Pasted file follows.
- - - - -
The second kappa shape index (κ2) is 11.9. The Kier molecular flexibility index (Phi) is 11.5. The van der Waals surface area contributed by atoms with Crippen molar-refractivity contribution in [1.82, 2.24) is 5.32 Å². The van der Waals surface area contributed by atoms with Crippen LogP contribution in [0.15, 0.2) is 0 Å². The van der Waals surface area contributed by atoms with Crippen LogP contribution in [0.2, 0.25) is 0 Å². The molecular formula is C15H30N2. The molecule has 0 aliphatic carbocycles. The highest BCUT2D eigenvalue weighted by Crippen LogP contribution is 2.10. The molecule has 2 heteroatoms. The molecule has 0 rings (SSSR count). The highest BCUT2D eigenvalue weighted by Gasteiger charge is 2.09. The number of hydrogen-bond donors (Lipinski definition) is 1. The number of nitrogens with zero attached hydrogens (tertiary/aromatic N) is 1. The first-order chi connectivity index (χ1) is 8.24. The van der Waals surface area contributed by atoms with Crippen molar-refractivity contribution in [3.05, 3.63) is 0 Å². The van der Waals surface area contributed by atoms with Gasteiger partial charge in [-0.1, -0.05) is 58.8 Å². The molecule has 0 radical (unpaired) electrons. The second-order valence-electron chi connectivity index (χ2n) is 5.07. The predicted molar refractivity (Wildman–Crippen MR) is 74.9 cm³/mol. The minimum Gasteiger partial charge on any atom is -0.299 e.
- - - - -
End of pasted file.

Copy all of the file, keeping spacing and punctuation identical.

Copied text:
The second kappa shape index (κ2) is 11.9. The Kier molecular flexibility index (Phi) is 11.5. The van der Waals surface area contributed by atoms with Crippen molar-refractivity contribution in [1.82, 2.24) is 5.32 Å². The van der Waals surface area contributed by atoms with Crippen LogP contribution in [0.15, 0.2) is 0 Å². The van der Waals surface area contributed by atoms with Crippen LogP contribution in [0.2, 0.25) is 0 Å². The molecular formula is C15H30N2. The molecule has 0 aliphatic carbocycles. The highest BCUT2D eigenvalue weighted by Crippen LogP contribution is 2.10. The molecule has 2 heteroatoms. The molecule has 0 rings (SSSR count). The highest BCUT2D eigenvalue weighted by Gasteiger charge is 2.09. The number of hydrogen-bond donors (Lipinski definition) is 1. The number of nitrogens with zero attached hydrogens (tertiary/aromatic N) is 1. The first-order chi connectivity index (χ1) is 8.24. The van der Waals surface area contributed by atoms with Crippen molar-refractivity contribution in [3.05, 3.63) is 0 Å². The van der Waals surface area contributed by atoms with Gasteiger partial charge in [-0.1, -0.05) is 58.8 Å². The molecule has 0 radical (unpaired) electrons. The second-order valence-electron chi connectivity index (χ2n) is 5.07. The predicted molar refractivity (Wildman–Crippen MR) is 74.9 cm³/mol. The minimum Gasteiger partial charge on any atom is -0.299 e.